FIGS. 1 and 2 show that each pad 13 and 15 is the terminus of a separate electrode deposited on the top, side and bottom surfaces of the piezoelectric crystal. Pad 13 is connected to a conductive strip 17, which is connected in series with strips 19 and 21. Strip 17 is also connected in series with strips 23 and 25. Strip 23 is connected to the upper portion of the resonator by a strip 27 joined to a laterally extending strip 29. Strip 29 is connected in series with strip 31. Strip 29 also is connected to strip 33 which in turn is connected a laterally extending strip 35 which terminates in strip 37.
Strip 17 is connected to a pair of strips 17a and 17b deposited on the side of the crystal. Strips 17a and 17b connect strip 17 with strip 39 on the bottom of the crystal. Strip 39 is connected in series with strips 41, 43, 45, 47, 49, 51 and 53 and terminates in strip 55. Strips 55a and 55b are deposited on an inner surface of slot 7 and connect strip 55 with strip 67 on the top surface of the resonator.
Strip 39 is also connected in series with strips 57, 59, 61 and 63 on the bottom surface of the crystal. Strips 63a and 63b are deposited on a side surface of the crystal and connect strip 63 with strip 69 on the top surface of the crystal. Likewise, strip 25a connects strips 25 and 71.
Pad 15 is joined to strip 16 which is connected in series with strips 18, 20, 22 and 24. Strip 18 is connected to the upper portion of the crystal by strip 26. Strip 26 is joined to strip 28 which is connected in series with strips 30, 32 and 34. Strip 28 also is connected in series to strip 36.
Strips 16a and 16b are deposited on the side surface of the crystal and connect strip 16 with strip 70 on the bottom surface of the crystal. Strip 20a is deposited on an inner surface of slot 7 and connects strip 20 to strip 38. Strip 38 is connected in series with strips 40, 42, 44, 46, 48, 50, 52 and 54. Strips 54a and 54b are deposited on a side surface of the crystal and connect strip 54 to strip 56 on the top surface of the crystal. Strip 38 is also connected in series with strips 58, 60, 62 and 64. Strips 64a and 64b are deposited on an inner surface of slot 7 and connect strip 64 with strip 66 on the top surface of the crystal. Strips 30a and 30b are deposited on a side surface of the crystal and connect strip 30 on the top surface of the crystal with strip 46 on the bottom surface of the crystal. Likewise, strip 36a connects strips 36 and 72, which completes the electrode pattern formed on the resonator.
FIG. 3 shows a cross sectional view taken through the crystal, which demonstrates more clearly how the conductive strips (for example, strips 54a, 64a, 55 a and 63a) wrap around the side surfaces of the crystal and the slot 7 to connect the portions of the electrode pattern on the top and bottom surfaces faces of the crystal. It should be pointed out that FIGS. 1 and 2 show the wrap around portions of the electrode on the sides of the crystal as thin strips. While thin strips have been found suitable, it is preferable when operating in air to widen them so that a major portion of a strip on the top surface is directly connected to a corresponding portion of a strip on the bottom surface. For example, strip 16 can be connected to strip 70 by a single wrap around strip which extends over the side surface of the crystal from point 16a to 16b. It has been found that the resonant frequency of the crystal is more insensitive to humidity as more of the side surfaces are covered by the wrap around strips.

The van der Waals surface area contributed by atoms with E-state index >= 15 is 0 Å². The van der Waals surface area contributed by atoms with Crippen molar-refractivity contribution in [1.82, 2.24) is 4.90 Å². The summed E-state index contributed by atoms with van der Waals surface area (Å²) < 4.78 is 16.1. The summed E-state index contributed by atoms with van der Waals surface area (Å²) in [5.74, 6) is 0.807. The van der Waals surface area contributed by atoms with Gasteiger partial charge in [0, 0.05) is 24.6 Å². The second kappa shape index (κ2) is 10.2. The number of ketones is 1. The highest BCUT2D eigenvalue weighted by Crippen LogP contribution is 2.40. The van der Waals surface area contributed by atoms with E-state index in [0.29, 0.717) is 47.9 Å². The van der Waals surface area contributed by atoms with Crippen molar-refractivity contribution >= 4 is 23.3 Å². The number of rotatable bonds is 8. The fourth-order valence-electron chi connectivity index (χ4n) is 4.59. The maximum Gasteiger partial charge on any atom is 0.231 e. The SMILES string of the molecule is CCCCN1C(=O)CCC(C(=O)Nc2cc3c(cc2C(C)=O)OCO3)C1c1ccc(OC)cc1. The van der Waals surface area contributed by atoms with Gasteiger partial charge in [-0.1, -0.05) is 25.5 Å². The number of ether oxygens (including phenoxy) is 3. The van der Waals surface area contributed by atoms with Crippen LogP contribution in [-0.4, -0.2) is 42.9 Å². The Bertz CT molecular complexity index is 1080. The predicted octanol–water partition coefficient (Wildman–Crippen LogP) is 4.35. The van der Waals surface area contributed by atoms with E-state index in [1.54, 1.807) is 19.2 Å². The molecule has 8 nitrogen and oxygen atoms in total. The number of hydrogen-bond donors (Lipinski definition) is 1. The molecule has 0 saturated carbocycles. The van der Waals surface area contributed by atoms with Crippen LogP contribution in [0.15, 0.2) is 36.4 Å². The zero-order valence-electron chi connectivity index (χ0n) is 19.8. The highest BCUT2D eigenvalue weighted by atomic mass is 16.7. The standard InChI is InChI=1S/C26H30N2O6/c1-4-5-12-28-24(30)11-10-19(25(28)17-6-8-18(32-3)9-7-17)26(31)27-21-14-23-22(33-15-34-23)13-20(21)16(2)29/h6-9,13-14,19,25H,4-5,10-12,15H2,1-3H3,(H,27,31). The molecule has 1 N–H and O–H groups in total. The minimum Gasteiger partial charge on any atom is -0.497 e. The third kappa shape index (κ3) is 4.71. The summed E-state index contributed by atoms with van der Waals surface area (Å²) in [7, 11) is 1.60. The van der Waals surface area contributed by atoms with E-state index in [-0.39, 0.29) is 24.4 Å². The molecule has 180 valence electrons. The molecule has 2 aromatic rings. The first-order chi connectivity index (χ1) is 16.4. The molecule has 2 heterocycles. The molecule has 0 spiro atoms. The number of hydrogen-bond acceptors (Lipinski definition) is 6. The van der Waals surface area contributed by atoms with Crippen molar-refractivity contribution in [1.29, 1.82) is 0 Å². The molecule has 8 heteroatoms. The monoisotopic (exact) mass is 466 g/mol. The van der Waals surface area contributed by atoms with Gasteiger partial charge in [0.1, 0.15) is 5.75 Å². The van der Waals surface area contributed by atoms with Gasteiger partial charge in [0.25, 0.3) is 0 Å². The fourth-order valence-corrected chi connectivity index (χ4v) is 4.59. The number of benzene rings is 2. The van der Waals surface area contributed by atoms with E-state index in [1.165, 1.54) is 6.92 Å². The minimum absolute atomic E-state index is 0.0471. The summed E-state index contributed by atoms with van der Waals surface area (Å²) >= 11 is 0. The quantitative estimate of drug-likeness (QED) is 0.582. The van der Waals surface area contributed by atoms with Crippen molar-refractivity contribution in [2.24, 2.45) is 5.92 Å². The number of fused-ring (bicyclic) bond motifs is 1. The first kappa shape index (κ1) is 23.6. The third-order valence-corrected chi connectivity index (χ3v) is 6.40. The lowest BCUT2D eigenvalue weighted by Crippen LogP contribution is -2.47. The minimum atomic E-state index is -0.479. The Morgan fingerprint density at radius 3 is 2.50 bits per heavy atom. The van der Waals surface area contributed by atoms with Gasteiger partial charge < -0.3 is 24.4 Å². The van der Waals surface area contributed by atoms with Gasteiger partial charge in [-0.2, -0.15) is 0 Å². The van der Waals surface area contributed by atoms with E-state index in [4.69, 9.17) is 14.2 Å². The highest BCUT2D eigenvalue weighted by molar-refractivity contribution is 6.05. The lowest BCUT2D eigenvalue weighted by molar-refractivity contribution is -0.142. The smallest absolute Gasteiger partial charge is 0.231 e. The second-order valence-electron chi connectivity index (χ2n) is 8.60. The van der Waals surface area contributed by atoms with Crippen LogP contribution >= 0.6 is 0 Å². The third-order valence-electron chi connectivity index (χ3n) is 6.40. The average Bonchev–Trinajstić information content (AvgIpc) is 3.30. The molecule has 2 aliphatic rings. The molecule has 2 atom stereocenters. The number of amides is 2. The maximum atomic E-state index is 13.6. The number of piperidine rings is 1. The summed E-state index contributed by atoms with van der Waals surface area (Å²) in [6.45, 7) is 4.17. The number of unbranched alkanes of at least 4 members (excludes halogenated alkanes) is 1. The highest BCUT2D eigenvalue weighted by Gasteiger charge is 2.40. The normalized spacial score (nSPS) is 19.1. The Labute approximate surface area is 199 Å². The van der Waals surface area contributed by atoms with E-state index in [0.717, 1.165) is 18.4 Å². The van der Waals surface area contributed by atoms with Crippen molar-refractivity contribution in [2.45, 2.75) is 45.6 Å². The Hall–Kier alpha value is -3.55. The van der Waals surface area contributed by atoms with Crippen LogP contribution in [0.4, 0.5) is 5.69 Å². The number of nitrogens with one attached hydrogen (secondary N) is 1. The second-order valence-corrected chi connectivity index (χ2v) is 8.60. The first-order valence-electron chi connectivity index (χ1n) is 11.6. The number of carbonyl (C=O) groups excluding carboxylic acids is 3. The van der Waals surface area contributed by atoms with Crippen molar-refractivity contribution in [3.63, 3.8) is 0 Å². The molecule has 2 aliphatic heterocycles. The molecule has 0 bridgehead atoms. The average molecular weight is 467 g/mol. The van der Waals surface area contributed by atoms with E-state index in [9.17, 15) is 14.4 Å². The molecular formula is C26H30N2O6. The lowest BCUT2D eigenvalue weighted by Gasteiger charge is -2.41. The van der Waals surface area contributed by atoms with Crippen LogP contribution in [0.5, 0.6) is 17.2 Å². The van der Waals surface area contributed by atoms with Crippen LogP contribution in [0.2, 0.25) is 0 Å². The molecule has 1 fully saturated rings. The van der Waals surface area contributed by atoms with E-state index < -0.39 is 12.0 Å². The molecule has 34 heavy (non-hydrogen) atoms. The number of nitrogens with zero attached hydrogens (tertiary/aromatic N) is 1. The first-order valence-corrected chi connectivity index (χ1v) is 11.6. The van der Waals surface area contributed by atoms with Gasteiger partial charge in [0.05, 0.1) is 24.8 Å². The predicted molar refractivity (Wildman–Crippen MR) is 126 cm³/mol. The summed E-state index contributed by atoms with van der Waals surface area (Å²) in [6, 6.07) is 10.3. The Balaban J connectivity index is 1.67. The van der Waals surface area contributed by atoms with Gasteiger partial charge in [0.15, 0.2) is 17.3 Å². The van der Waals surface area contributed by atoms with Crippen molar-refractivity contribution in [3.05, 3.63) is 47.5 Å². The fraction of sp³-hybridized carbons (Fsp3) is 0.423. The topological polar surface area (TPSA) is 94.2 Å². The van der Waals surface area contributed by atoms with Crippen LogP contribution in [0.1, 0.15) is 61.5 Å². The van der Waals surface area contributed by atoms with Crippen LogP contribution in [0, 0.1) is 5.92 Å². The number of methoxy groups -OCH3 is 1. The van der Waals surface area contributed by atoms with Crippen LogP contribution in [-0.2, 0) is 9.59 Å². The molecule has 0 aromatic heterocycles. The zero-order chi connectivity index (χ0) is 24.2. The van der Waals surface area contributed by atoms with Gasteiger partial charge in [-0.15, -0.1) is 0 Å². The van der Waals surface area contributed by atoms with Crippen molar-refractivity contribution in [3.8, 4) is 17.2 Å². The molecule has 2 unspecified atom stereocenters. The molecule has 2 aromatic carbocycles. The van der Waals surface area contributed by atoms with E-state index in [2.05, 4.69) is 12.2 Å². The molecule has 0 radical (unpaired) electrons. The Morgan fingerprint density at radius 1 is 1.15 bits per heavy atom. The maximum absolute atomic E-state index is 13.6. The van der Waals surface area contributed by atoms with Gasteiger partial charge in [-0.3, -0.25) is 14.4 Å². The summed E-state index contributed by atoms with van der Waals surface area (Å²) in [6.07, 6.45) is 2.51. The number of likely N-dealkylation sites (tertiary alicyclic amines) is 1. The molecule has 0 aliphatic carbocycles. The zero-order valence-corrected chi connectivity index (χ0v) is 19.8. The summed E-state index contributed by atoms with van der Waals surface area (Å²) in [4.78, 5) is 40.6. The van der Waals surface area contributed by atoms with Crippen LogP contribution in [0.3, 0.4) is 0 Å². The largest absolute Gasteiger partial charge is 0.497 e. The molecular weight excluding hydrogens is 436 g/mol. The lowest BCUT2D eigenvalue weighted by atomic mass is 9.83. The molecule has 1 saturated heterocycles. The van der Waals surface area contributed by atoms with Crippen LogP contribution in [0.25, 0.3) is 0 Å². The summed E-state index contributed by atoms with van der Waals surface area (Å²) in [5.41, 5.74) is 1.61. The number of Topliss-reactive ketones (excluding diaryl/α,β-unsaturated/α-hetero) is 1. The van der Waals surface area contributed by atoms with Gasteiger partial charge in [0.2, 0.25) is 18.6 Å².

It is apparent to persons skilled in the art that what has been described is a piezoelectric crystal resonator in the form of a double ended tuning fork excited to vibrate at its resonant frequency in a flexure mode by electrodes deposited on the top, bottom and side surfaces of the crystal. It has been found that the disclosed electrode pattern renders the crystal's resonant frequency relatively insensitive to humidity. In fact, it has been found that humidity sensitivity is reduced by as much as an order of magnitude compared with prior resonators. It is not certain why such insensitivity results, but it is theorized that the electrode pattern more effectively confines the electric field between the electrodes to the interior of the crystal. Consequently, little of the electric field passes through the environment surrounding the crystal so that humidity can have little influence on the field and, thus, little influence on the interaction between the crystal and the oscillator.
It is also apparent that the electrode pattern effectively couples a lateral electric field to the crystal along the entire length of each beam on both the top and bottom surfaces. This is because the entire length of each beam has adjacent conductive strips, each adjacent strip being connected to a different conductive pad so that a laterally directed electric field is present along substantially the entire length of each beam just below both top and bottom surfaces. This results in a lower impedance at resonance and, along with the wraparound electrodes, more effectively confines the electric field to the crystal.
Finally, it is apparent that the pattern of conductive strips on the top surface of each crystal beam is evenly symmetric with respect to a longitudinal axis on the top surface of the beam, and the pattern of conductive strips on the bottom surface of each crystal beam is oddly symmetric with respect to a longitudinal axis on the bottom surface of the beam.
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|US5367217 *||Nov 18, 1992||Nov 22, 1994||Alliedsignal Inc.||Four bar resonating force transducer|
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|U.S. Classification||310/370, 73/862.59, 310/338, 73/DIG.100, 310/341|
|International Classification||H03H9/17, G01L1/16, H03H9/19, H03H9/21|
|Cooperative Classification||Y10S73/01, H03H9/21, G01L1/162|
|European Classification||G01L1/16B, H03H9/21|
|Aug 12, 1983||AS||Assignment|
Owner name: OHAUS SCALE CORPORATION A CORP. OF NJ,NEW JERSEY
Free format text: ASSIGNMENT OF ASSIGNORS INTEREST;ASSIGNOR:EERNISSE, ERROL P.;REEL/FRAME:004160/0893
Effective date: 19830404
|Sep 15, 1987||CC||Certificate of correction|
|Sep 30, 1988||AS||Assignment|
Owner name: OHAUS CORPORATION
Free format text: CHANGE OF NAME;ASSIGNOR:OHAUS SCALE CORPORATION;REEL/FRAME:004957/0592
Effective date: 19880420
|Jan 17, 1989||FPAY||Fee payment|
Year of fee payment: 4
|Jan 4, 1993||FPAY||Fee payment|
Year of fee payment: 8
|Nov 4, 1996||AS||Assignment|
Owner name: BANK OF NOVA SCOTIA, NEW YORK
Free format text: SECURITY AGREEMENT;ASSIGNORS:METTLER-TOLEDO PROCESS ANALYTICAL INC.;HI-SPEED CHECKWEIGHER CO. INC.;OHAUS CORPORATION;REEL/FRAME:008104/0678
Effective date: 19961015
|Feb 25, 1997||REMI||Maintenance fee reminder mailed|
|Jul 20, 1997||LAPS||Lapse for failure to pay maintenance fees|
|Sep 30, 1997||FP||Expired due to failure to pay maintenance fee|
Effective date: 19970723
|Sep 17, 2002||AS||Assignment|
|Feb 12, 2003||AS||Assignment|